So there’s that.

But beyond that, “it’s just a bad date?” No. Having to defend yourself repeatedly until you surrender isn’t a date, it’s an attack.

When I was raising my daughter, I taught her to identify violence as any act that causes you to put your defenses up. (I’ve written about this often.) It’s easy to recognize violence when it’s a smack in the face. That smack is designed to control you. To stop you from doing something, going somewhere. Or to make you do something, go somewhere. You can see physically defensive postures in people: Arms up to protect their faces, sometimes they swing back, etc…. It inherently restricts the freedom of the person who now has to protect themselves.

Emotional violence is the same thing. It is designed to control your behavior so that the perpetrator can get what they want. Grace was defending herself. She may have felt frozen and restricted, but she said “no” in a whole lot of ways until he wore her down.

That is not “a bad date.” Dating isn’t, or shouldn’t be, a series of elaborate defense strategies that end in succumbing. That is predator / prey. That is not a date.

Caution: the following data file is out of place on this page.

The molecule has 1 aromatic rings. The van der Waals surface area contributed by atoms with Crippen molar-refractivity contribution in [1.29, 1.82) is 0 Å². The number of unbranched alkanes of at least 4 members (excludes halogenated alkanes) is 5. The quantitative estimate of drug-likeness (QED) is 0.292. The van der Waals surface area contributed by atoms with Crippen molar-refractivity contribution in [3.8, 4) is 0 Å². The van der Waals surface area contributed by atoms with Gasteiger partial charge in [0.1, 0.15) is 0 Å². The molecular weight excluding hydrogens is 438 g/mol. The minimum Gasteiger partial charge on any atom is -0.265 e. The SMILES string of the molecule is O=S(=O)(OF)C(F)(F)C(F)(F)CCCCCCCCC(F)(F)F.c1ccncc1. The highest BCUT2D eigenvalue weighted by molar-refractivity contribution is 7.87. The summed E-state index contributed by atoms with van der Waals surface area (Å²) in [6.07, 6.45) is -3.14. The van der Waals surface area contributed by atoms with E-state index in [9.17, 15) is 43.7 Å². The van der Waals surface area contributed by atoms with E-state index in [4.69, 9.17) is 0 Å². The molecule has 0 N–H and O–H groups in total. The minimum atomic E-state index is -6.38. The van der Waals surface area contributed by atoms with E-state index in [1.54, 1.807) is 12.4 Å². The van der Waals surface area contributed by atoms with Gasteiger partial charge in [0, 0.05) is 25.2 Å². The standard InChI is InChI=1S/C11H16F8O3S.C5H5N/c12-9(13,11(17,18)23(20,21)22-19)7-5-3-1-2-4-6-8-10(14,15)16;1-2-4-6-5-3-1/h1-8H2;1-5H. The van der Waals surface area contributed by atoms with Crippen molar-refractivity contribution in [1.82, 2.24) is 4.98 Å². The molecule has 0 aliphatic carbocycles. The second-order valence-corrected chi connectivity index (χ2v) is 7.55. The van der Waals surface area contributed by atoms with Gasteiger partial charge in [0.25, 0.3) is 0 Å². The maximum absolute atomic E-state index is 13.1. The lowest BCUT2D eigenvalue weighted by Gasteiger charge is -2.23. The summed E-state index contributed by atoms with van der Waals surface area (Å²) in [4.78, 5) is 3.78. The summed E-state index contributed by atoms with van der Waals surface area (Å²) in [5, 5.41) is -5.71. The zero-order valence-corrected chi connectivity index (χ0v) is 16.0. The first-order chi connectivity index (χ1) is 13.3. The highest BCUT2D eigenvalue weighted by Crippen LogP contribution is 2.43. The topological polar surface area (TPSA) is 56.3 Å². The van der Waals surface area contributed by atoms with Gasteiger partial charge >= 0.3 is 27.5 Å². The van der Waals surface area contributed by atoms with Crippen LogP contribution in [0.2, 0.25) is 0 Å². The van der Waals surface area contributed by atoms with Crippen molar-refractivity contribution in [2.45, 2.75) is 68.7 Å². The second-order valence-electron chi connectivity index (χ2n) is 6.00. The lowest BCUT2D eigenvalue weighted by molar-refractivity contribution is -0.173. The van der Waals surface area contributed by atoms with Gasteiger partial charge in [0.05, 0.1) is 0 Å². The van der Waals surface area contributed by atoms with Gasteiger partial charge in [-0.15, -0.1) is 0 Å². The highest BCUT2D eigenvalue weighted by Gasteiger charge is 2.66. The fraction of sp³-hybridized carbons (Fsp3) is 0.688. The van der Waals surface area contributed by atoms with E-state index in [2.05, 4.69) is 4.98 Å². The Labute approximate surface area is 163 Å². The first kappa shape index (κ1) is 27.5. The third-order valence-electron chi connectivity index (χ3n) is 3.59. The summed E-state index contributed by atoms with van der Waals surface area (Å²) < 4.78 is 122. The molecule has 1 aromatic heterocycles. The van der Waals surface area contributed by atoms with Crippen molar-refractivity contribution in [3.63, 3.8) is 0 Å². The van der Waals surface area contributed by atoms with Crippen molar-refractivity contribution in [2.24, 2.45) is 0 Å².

He was just wrong and gross and predatory and an attacker that night.

Is that who he wants to be? I have no idea, but I doubt it. Is that who he thinks he is? I have no idea, but I doubt it. But that is who he was in that account, and I’m guessing others.

The question we all need to be asking is WHY? Why did he think he had the right to have sex with her? Why did he think that he needed to in order for it to be a “good date,” or even a “good time?” Why did he think that “no” means “try harder?”

For that matter, if she didn’t want to fuck, why did he think he should at least get a consolation prize? Like “I hear that you are not interested in engaging in something potentially mutually enjoyable, so surely you’d like to just do the work to get me off, amirite?”